Lindsay’s intention is to convince his uncle, Lord Mansfield, who also happens to be the Chief Justice of Britain’s highest court, to care for his daughter while he, Lindsay, is away at sea.

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The Galapagos Affair: Satan Came to Eden

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Listen to the review by Dennis Morton above, or read it below.

Review by Dennis Morton:

Usually, the first thing that comes to mind when I see or hear the word Galapagos is Charles Darwin. But The Galapagos Affair, a very clever and imaginative documentary
put together by Dayna Goldfine and Dan Geller may change that.

The film opens with these words:
“As I think back on it all, I see the way in which life can make a poor end of fine and admirable beginnings. Five years ago we came to make an Eden on these shores, and had things gone as we hoped I truly believe we’d have remained here happily – dying peacefully in old age.”

These words were written by Dore Strauch. Cate Blanchett, the great Australian actress, lends her voice to Dore’s writing. Not just Dore’s words, but Blanchett’s recitation have already let us know that we’re in for more than a run-of-the-mill documentary.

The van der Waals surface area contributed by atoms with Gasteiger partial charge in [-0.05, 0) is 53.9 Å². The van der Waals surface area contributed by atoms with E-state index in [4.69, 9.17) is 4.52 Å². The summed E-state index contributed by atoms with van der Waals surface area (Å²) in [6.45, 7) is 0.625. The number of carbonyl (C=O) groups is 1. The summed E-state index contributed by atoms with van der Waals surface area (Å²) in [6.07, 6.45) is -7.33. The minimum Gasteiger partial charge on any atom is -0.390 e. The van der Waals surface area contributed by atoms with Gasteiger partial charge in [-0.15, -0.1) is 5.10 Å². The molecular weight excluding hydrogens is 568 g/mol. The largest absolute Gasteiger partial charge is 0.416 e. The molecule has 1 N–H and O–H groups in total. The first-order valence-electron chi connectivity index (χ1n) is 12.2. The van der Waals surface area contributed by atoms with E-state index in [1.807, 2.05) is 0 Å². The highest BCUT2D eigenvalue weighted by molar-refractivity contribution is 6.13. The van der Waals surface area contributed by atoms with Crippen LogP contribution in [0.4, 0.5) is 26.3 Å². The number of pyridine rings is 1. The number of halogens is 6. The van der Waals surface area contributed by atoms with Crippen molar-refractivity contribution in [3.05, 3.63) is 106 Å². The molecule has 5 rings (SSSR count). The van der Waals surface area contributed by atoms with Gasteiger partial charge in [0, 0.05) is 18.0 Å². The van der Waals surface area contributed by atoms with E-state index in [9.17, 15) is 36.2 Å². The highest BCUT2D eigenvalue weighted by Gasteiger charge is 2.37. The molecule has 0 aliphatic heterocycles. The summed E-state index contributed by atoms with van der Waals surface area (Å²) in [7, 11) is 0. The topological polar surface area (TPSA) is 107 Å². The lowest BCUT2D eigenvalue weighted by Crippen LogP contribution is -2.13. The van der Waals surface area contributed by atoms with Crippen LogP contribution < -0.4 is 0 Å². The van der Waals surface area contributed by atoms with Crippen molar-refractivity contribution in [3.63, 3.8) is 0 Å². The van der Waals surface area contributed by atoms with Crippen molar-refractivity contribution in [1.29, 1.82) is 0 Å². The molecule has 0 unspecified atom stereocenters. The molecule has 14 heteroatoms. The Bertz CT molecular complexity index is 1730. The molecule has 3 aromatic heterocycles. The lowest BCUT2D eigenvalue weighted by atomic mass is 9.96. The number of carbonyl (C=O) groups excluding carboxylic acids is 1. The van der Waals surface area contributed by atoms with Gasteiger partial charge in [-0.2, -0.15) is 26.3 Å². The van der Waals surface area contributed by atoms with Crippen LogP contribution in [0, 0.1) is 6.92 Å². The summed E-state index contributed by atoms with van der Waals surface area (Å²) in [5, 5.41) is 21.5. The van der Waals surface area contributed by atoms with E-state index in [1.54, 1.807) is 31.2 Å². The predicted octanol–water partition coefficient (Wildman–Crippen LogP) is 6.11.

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Blue Ruin

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Listen to the review by David H. Anthony above, or read it below.

Blue Ruin is a film by Jeremy Saulnier.

Blue Ruin follows a classic formula. It is billed as a revenge saga. A thriller, viewers get almost no transition time. Within moments we are plunged into a world of few words; sight and sound narrow as an unnamed bearded protagonist must confront news of the imminent release of a convicted double murderer whose case we learn dates from 1993. The action takes the form of stalking as the hirsute antihero stealthily closes in on his nemesis. Retribution proves swift and sanguinary. Having avenged himself, the protagonist steals the murderer’s sedan, finding a passenger inside. Stopping, the two men briefly converse, beginning with this terse exchange:

Query: Did you hurt Wade?